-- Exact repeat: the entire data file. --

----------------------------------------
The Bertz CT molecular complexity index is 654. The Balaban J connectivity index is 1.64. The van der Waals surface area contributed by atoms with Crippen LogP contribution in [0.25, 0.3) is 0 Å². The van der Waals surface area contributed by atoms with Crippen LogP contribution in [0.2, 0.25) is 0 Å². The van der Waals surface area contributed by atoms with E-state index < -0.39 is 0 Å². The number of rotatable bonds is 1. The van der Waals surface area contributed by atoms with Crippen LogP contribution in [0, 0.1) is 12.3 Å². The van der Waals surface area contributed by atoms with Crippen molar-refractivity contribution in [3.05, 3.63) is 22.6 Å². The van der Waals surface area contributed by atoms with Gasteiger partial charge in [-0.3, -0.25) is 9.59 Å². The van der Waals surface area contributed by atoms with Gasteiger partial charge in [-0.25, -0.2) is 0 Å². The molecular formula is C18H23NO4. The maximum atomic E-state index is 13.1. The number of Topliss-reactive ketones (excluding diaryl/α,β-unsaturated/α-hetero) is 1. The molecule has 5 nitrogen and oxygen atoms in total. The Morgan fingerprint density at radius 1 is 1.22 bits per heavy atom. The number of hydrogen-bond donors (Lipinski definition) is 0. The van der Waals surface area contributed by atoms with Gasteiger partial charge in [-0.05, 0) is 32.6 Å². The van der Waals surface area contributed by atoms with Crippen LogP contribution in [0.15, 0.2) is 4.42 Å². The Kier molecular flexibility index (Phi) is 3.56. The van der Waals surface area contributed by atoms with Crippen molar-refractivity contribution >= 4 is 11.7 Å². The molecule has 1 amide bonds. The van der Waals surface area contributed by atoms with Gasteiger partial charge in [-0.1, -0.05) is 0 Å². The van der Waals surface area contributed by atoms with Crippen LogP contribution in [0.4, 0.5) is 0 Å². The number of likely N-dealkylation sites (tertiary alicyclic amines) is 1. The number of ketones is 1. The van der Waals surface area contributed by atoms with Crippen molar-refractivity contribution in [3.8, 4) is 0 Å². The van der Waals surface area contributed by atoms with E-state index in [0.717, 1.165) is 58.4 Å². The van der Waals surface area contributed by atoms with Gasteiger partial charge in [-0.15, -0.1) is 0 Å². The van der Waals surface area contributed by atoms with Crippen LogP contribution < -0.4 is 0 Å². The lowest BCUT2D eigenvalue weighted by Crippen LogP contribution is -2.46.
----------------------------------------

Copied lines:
The Bertz CT molecular complexity index is 654. The Balaban J connectivity index is 1.64. The van der Waals surface area contributed by atoms with Crippen LogP contribution in [0.25, 0.3) is 0 Å². The van der Waals surface area contributed by atoms with Crippen LogP contribution in [0.2, 0.25) is 0 Å². The van der Waals surface area contributed by atoms with E-state index < -0.39 is 0 Å². The number of rotatable bonds is 1. The van der Waals surface area contributed by atoms with Crippen LogP contribution in [0, 0.1) is 12.3 Å². The van der Waals surface area contributed by atoms with Crippen molar-refractivity contribution in [3.05, 3.63) is 22.6 Å². The van der Waals surface area contributed by atoms with Gasteiger partial charge in [-0.3, -0.25) is 9.59 Å². The van der Waals surface area contributed by atoms with Gasteiger partial charge in [-0.25, -0.2) is 0 Å². The molecular formula is C18H23NO4. The maximum atomic E-state index is 13.1. The number of Topliss-reactive ketones (excluding diaryl/α,β-unsaturated/α-hetero) is 1. The molecule has 5 nitrogen and oxygen atoms in total. The Morgan fingerprint density at radius 1 is 1.22 bits per heavy atom. The number of hydrogen-bond donors (Lipinski definition) is 0. The van der Waals surface area contributed by atoms with Gasteiger partial charge in [-0.05, 0) is 32.6 Å². The van der Waals surface area contributed by atoms with Crippen LogP contribution in [0.15, 0.2) is 4.42 Å². The Kier molecular flexibility index (Phi) is 3.56. The van der Waals surface area contributed by atoms with Crippen molar-refractivity contribution >= 4 is 11.7 Å². The molecule has 1 amide bonds. The van der Waals surface area contributed by atoms with Gasteiger partial charge in [-0.1, -0.05) is 0 Å². The van der Waals surface area contributed by atoms with Crippen LogP contribution in [0.4, 0.5) is 0 Å². The number of likely N-dealkylation sites (tertiary alicyclic amines) is 1. The number of ketones is 1. The van der Waals surface area contributed by atoms with Crippen molar-refractivity contribution in [3.8, 4) is 0 Å². The van der Waals surface area contributed by atoms with E-state index in [0.717, 1.165) is 58.4 Å². The van der Waals surface area contributed by atoms with Gasteiger partial charge in [-0.15, -0.1) is 0 Å². The van der Waals surface area contributed by atoms with Crippen LogP contribution < -0.4 is 0 Å². The lowest BCUT2D eigenvalue weighted by Crippen LogP contribution is -2.46.